Credit-default swaps on the Markit iTraxx Financial index of 25 European banks and insurers soared to a high of 84 basis points this week on concern credit rating downgrades at bond insurers including Ambac Financial Group Inc. and MBIA Inc. will cause bank losses to surge. The index traded as low as 20 basis points in November.
Still, given that a number of commentators thought the CPDO was a really bad idea when it launched (see for instance here or here), you can’t say no one said I told you so.
Finally, perhaps in the bolting the door after the horse has run away category, I leave you with a link to a paper on Rating Criteria for CPDO Structures. It may be that this is of purely historical interest.
Completely predictable news of the week from the FT:
Moody’s [...] said on Monday that eight financial-company focused constant proportion debt obligations (CPDOs), most of which are currently rated AAA, had been put on review after their net asset values had been hurt by credit-market volatility.
Two of the deals facing downgrades are from ABN, the other six are from UBS.
Obviously ABN (the inventor of the CPDO) has had a certain amount of stick about this: see for instance Mark Gilbert who points out
One of the ABN CPDOs, called Chess III, went on sale in July priced at 100 percent of face value with that golden Aaa rating. This week, it was worth about 41.5 percent of face value, according to ABN prices.
So why hasn’t it been downgraded already?
The UBS deals were the first to face downgrades in the late summer and had all been either downgraded or restructured in September.
So some of these deals have been restructured once already and they are on review for the second time in four or five months. Impressive, huh?
Update. Moody’s did the decent thing on the UBS deal according to Alea and downgraded it from AAA to C. In one go. Because, you see, investors have taken a 90% loss. That’s the kind of risk you get in AAA investments. Oh yes.
From the FT:
Standard & Poor’s issued a string of downgrades and negative watch notices on a number of SIV-lite programmes late on Tuesday night.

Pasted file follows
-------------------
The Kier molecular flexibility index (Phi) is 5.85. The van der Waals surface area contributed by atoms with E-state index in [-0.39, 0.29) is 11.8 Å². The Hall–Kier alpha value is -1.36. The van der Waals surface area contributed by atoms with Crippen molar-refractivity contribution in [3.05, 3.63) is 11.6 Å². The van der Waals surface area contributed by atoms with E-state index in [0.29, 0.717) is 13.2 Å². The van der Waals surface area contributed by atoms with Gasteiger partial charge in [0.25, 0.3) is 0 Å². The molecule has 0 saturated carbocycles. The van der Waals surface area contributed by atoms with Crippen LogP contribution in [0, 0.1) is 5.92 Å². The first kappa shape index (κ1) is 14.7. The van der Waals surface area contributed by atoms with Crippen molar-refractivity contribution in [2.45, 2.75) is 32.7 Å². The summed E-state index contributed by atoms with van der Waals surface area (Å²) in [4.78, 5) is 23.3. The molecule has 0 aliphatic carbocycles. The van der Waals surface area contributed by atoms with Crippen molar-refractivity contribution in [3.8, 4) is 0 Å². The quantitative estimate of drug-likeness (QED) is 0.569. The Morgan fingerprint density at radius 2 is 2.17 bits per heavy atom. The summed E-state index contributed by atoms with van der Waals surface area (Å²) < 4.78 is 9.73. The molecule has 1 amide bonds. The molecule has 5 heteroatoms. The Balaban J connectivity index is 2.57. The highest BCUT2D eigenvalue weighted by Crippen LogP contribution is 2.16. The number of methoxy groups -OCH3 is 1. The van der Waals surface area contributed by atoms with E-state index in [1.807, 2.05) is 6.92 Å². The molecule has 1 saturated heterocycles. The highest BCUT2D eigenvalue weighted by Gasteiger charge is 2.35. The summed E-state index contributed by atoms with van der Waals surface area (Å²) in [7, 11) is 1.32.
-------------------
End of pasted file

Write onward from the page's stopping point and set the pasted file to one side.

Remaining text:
SIV-lites, a type of collateralised debt obligation that rely on short-term commercial paper to fund senior debt, have come under intense pressure due to falling values in their investments combined with a liquidity crunch in commercial paper markets.
“A vast majority of the portfolio of each of these market-value structures is invested in US mortgage securities,” S&P said.
A few things are becoming clearer. Firstly isn’t it amazing the number of structures that have MBS in them? I guess you can think of CDO of CLO paper as a Libor floater, but putting in a money market fund is just bizarre. Putting some in a SIV makes more sense, but weren’t SIVs meant to be diversified? Having a vast majority of your funds in anything is not diversification.
Secondly it’s fascinating that the price of liquidity is such a dominant factor at the moment. No one much cares if these structures are ultimately money good. What is hurting is how much it is costing to keep them afloat in the current liquidity market. This makes ABCP look like a much worse idea now that it did a couple of months ago.
Finally this is so predictable it is deeply amusing:
Meanwhile, Moody’s said a constant proportion debt obligation run by UBS had been hurt by falls in net asset values and put it on review for possible downgrade.
I’d be interested to know how ABN’s CPDO structures are doing…
Update. According to Bloomberg, CPDOs Rated AAA May Risk Default, CreditSights Says. In the immortal words of my friend Sue, no shit Sherlock.